© 2024 Peoria Public Radio
A joint service of Bradley University and Illinois State University
Play Live Radio
Next Up:
0:00 0:00
Available On Air Stations

Anxiety, Depression Increased During Pandemic. Why Not Loneliness?


One thing we're all supposed to do these days to try and limit the spread of coronavirus is keep away from other people, but with physical separation, you get lonely, right? Reporter Joanne Silberner has found that actually the COVID-19 pandemic has not brought on a loneliness pandemic, too.

JOANNE SILBERNER, BYLINE: On a typically chilly Saturday night in San Francisco earlier this summer, 63-year-old Dana Amarisa and her 93-year-old mother, Jeanne Lacey, were getting ready to go dancing in the street outside their house.

DANA AMARISA: Ready to dance, Mom?

SILBERNER: Early in the pandemic, Dana moved to San Francisco from Mexico, where she'd spent most evenings dancing on the beach. The transition to her mom's home was difficult.

Were you experiencing any loneliness before this started?

AMARISA: Oh, Lord, yes. Oh, my gosh. I was transplanted from my home, my friends, my job.

SILBERNER: So several months ago, she and her mom started a new COVID-19 tradition - physically distanced dance parties outside their home. They put up signs inviting neighbors to join in.

AMARISA: How are you? You came to dance?


AMARISA: Yay. Well, you came to the right place.

SILBERNER: Jeanne uses her walker. It's a fine dance partner, she says. In January, before the pandemic took hold, researchers at Florida State University College of Medicine asked 2,000 people around the country about loneliness. Are there people you can talk to? Are you part of a group of friends? Do you feel supported? They found a pretty high level of loneliness to start with, and they expected the pandemic would make things much worse. Angelina Sutin is one of the researchers.

ANGELINA SUTIN: There was a lot of fear early on because we are social animals, and we want to be around other people. We want to be together.

SILBERNER: But when they checked back with the survey participants in late March and late April, when many were under lockdown, they were surprised.

SUTIN: The thing that everybody thought was going to happen didn't happen.

SILBERNER: While some people did report being lonelier, others reported being less lonely. And there was no overall increase in loneliness. They published their results in the journal American Psychologist and repeated the survey in July - again, no jump in loneliness. Sutin says it looks to her like the efforts people made to stay connected - dance parties at a distance, Zoom charts, singing from balconies and porches - made a difference. A new survey from the University of Michigan did find feelings of isolation among people 50 to 80 years old. But other researchers looking into loneliness during the pandemic are not seeing an increase.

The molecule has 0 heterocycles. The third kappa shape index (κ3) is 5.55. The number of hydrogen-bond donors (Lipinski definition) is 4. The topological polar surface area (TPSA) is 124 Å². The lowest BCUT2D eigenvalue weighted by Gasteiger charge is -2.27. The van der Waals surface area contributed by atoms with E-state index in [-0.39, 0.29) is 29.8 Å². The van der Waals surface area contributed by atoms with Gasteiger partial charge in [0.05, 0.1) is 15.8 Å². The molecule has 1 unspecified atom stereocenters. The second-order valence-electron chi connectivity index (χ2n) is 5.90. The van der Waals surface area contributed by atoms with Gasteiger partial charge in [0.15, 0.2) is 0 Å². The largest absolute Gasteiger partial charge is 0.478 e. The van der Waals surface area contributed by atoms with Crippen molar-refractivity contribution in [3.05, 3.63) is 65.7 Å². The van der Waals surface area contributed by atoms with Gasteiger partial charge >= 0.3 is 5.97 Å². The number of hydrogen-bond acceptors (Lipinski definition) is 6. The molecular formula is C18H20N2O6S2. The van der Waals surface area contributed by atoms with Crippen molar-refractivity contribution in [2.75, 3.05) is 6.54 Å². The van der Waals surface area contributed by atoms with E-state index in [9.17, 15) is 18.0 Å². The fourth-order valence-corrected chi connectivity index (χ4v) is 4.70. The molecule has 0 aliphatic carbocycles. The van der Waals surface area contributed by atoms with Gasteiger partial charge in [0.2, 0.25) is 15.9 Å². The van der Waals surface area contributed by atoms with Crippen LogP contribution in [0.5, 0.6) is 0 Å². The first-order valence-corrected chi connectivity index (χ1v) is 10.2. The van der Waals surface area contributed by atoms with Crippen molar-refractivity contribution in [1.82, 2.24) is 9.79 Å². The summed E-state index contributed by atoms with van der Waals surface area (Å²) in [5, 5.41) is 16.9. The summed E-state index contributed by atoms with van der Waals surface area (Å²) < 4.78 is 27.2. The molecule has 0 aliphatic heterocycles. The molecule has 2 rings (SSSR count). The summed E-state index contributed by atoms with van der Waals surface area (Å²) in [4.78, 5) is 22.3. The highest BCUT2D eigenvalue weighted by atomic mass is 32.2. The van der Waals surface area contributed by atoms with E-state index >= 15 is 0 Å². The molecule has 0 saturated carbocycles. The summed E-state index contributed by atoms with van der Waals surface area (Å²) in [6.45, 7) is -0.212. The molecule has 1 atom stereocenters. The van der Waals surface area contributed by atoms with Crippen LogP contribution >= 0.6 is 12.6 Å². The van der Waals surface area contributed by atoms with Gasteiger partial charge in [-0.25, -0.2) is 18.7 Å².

JONATHAN KANTER: Our topline result is that we didn't see this massive wave of loneliness that was predicted.

SILBERNER: That's University of Washington psychologist Jonathan Kanter. He and his team have been surveying people in Seattle and around the country, and a government survey in the United Kingdom and a national survey by the University of Southern California are also failing to find a loneliness pandemic. But there's something unusual going on here. Depression and anxiety are definitely increasing. Many studies have confirmed that, and those mood disorders have long been linked to loneliness. Sandro Galea is dean of the School of Public Health at Boston University. He found Sutin's surveys to be well done but perplexing. He says there could be a lot that this pandemic can teach us about the link between loneliness, depression and anxiety.

SANDRO GALEA: The relationship between social isolation, physical distancing, loneliness, how that mediates or does not mediate a relationship with depression or anxiety. I think that's a really interesting set of questions and one from which we can learn quite a bit.

SILBERNER: The role of the digital world in mitigating loneliness may be worth exploring, he says. Meanwhile, back in San Francisco, Dana Amarisa and her mom plan to continue with their dance parties...

AMARISA: I love salsa.

SILBERNER: ...Even after the pandemic ends.

AMARISA: Thanks for coming.


SILBERNER: For NPR News, I'm Joanne Silberner. Transcript provided by NPR, Copyright NPR.

Joanne Silberner is a health policy correspondent for National Public Radio. She covers medicine, health reform, and changes in the health care marketplace.